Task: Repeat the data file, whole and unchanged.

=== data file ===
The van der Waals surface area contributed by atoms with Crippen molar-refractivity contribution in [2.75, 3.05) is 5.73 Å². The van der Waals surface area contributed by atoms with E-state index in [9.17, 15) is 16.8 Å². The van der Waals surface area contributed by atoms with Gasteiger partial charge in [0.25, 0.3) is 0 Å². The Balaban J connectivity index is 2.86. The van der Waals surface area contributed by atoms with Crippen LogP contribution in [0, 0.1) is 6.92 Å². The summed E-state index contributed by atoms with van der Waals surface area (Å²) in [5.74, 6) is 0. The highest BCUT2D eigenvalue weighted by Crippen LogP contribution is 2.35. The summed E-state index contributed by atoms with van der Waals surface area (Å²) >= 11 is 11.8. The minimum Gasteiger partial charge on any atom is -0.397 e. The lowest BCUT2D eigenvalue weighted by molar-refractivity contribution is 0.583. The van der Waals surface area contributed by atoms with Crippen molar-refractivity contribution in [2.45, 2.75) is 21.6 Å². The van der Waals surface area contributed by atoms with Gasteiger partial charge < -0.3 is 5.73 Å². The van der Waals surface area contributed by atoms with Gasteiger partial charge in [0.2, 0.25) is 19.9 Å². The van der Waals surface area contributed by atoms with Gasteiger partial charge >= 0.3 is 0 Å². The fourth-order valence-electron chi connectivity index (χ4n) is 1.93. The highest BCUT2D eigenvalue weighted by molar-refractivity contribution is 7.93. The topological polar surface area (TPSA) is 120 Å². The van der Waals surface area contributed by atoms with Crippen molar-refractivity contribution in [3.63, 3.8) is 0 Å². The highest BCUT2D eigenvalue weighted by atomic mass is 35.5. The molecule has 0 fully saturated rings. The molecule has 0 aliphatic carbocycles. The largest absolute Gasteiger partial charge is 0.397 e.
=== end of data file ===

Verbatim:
The van der Waals surface area contributed by atoms with Crippen molar-refractivity contribution in [2.75, 3.05) is 5.73 Å². The van der Waals surface area contributed by atoms with E-state index in [9.17, 15) is 16.8 Å². The van der Waals surface area contributed by atoms with Gasteiger partial charge in [0.25, 0.3) is 0 Å². The Balaban J connectivity index is 2.86. The van der Waals surface area contributed by atoms with Crippen LogP contribution in [0, 0.1) is 6.92 Å². The summed E-state index contributed by atoms with van der Waals surface area (Å²) in [5.74, 6) is 0. The highest BCUT2D eigenvalue weighted by Crippen LogP contribution is 2.35. The summed E-state index contributed by atoms with van der Waals surface area (Å²) >= 11 is 11.8. The minimum Gasteiger partial charge on any atom is -0.397 e. The lowest BCUT2D eigenvalue weighted by molar-refractivity contribution is 0.583. The van der Waals surface area contributed by atoms with Crippen molar-refractivity contribution in [2.45, 2.75) is 21.6 Å². The van der Waals surface area contributed by atoms with Gasteiger partial charge < -0.3 is 5.73 Å². The van der Waals surface area contributed by atoms with Gasteiger partial charge in [0.2, 0.25) is 19.9 Å². The van der Waals surface area contributed by atoms with Gasteiger partial charge >= 0.3 is 0 Å². The fourth-order valence-electron chi connectivity index (χ4n) is 1.93. The highest BCUT2D eigenvalue weighted by molar-refractivity contribution is 7.93. The topological polar surface area (TPSA) is 120 Å². The van der Waals surface area contributed by atoms with Crippen molar-refractivity contribution in [3.63, 3.8) is 0 Å². The highest BCUT2D eigenvalue weighted by atomic mass is 35.5. The molecule has 0 fully saturated rings. The molecule has 0 aliphatic carbocycles. The largest absolute Gasteiger partial charge is 0.397 e.